Sudduth’s response will undoubtedly be that allowing for these factors adds to the number of “auxiliary assumptions” that the “survival hypothesis” must bear. Each auxiliary assumption carries its own antecedent probability, which Sudduth presumes to be low, and the more auxiliaries that are accumulated, the more improbable the survival hypothesis becomes. Against this tendency he thinks living agent psi fares well, but how can it fare well, when it becomes more and more strained as the complexity of the phenomena for which it is asked to account increases? Braude (2003) calls this “crippling complexity,” and the crippling complexity faced by super-psi explanations is the main reason he wound up favoring a survival interpretation of at least some of the data (2003, p. 306).
Moreover, is the antecedent probability of survival really so low? The existence and attributes of psi (regular psi) suggest what many parapsychologists have come to call “nonlocal consciousness.” To the extent that this phrase has meaning, it implies that consciousness exists independently of the body; and if consciousness exists independently of the body, the door is wide open to its survival after the body’s demise. It is risky for Sudduth to use living agent psi as a counter explanation for the survival data, because psi and survival share a fundamental auxiliary assumption, viz., that consciousness is not generated by the brain but rather exists independently of it. But perhaps Sudduth is on the side of the materialists here? He acknowledges that his arguments have not included “the alleged force of considerations from philosophy of mind and cognitive neuroscience that imply that consciousness or certain mental functions depend on a functioning brain” (p. 295). If his sympathies lie with the materialists, he has a completely different, and entirely unexplored, obligation to show how living agent psi is a product of neural activity.
An important line of independent support for the survival hypothesis and several of its key auxiliaries comes from the quantum theories of Henry Stapp. In Stapp’s view, quantum mechanics requires attention, intention, and will to be intrinsic properties of consciousness (Stapp, 1999). Stapp has shown that the survival of personality and identity is not incompatible with quantum mechanics (Stapp, 2009) and he has said that reincarnation would require only minor tweaking of its mathematical formalisms (Stapp, 2015). Stapp’s theories are built on the standard or “orthodox” version of quantum mechanics endorsed by a plurality of physicists and are not to be dismissed lightly. Nothing of the kind pertains for robust living agent psi (super-psi), so the survival hypothesis has an advantage over the living agent psi hypothesis in this regard. The antecedent probability of survival thus is relatively high and the problem of increasingly crippling complexity means that living agent psi will never be its match, quite the opposite of Sudduth’s contention.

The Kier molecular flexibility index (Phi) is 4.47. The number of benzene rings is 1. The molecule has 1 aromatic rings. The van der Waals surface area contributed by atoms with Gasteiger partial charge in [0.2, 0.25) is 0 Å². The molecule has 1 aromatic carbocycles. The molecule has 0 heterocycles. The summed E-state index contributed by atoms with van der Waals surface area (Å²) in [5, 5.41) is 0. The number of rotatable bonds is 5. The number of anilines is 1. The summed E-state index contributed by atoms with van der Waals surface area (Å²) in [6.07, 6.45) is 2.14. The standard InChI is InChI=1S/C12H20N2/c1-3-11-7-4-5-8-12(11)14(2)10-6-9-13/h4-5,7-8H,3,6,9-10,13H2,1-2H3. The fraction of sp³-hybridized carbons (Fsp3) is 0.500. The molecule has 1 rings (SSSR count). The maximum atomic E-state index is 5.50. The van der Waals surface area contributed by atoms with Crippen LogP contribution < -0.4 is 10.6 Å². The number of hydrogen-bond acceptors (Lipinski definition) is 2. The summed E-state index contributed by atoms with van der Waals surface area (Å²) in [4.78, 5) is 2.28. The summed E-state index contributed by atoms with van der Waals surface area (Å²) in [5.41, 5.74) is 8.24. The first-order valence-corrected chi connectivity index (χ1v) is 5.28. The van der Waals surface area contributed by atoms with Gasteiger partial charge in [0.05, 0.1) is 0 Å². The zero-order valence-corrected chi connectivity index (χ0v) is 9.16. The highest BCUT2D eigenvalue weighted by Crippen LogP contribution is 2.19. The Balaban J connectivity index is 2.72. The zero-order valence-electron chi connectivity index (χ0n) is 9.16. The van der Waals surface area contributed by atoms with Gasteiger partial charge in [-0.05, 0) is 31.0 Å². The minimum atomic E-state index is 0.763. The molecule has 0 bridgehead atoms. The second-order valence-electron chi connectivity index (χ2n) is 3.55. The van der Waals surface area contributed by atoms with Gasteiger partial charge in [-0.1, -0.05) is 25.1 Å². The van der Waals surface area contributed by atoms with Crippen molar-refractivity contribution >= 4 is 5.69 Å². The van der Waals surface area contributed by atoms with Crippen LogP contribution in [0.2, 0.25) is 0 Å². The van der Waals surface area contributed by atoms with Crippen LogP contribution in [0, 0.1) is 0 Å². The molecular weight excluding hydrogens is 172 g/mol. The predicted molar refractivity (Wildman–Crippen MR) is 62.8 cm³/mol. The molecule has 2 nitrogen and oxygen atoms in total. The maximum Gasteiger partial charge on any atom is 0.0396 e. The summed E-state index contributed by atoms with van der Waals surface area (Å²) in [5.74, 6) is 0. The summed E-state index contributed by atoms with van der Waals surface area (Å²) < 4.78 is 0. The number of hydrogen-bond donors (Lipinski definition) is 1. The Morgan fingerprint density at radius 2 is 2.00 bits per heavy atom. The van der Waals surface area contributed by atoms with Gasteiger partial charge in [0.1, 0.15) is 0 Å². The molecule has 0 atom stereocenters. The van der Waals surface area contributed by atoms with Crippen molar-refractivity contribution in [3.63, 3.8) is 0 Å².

Now, Sudduth claims not only that he has shown that the survival hypothesis cannot win the game, but that “the classical arguments are unsuccessful in showing that there is good evidence for personal survival” (p. 281, emphasis his). He says this because he thinks that the classical arguments depend on auxiliary assumptions that are not well supported. “To account for any of the strands of evidence, the survival hypothesis must enlist auxiliaries that are lacking independent support/testability, whereas . . . at least some of the psychological auxiliaries required be the [living agent psi] hypothesis are independently plausible” (p. 295). I can’t agree. The survival and reincarnation hypotheses draw upon plausible psychological auxiliaries too. Because he is not as familiar with the data as he might be, Sudduth overlooks their psychological dimension and underestimates the psychological consistency of the survival hypothesis. Survival, reincarnation and past-life memory are nothing if not psychological processes (Haraldsson & Matlock, in press).
I do not see how one can fairly charge that the classical survival arguments have failed to show survival is the best interpretation of the evidence as a whole, but Sudduth is correct in saying that this is not the same as showing that the survival interpretation is justified on independent grounds. For that we need something more. We have a considerable amount of data, and many ideas about what these data mean. We need to move beyond the explanatory, exploratory stage in survival research and begin to construct proper theories of survival, reincarnation, and past-life memory. Properly-constructed theories, with well-substantiated premises generating hypotheses that can be rigorously tested, will do much to address Sudduth’s concerns about unsupported and ad hoc auxiliary assumptions and they may help us finally to settle the question of whether survival or super-psi provide the better accounting of the evidence.
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This review is currently in press in the Journal of Parapsychology.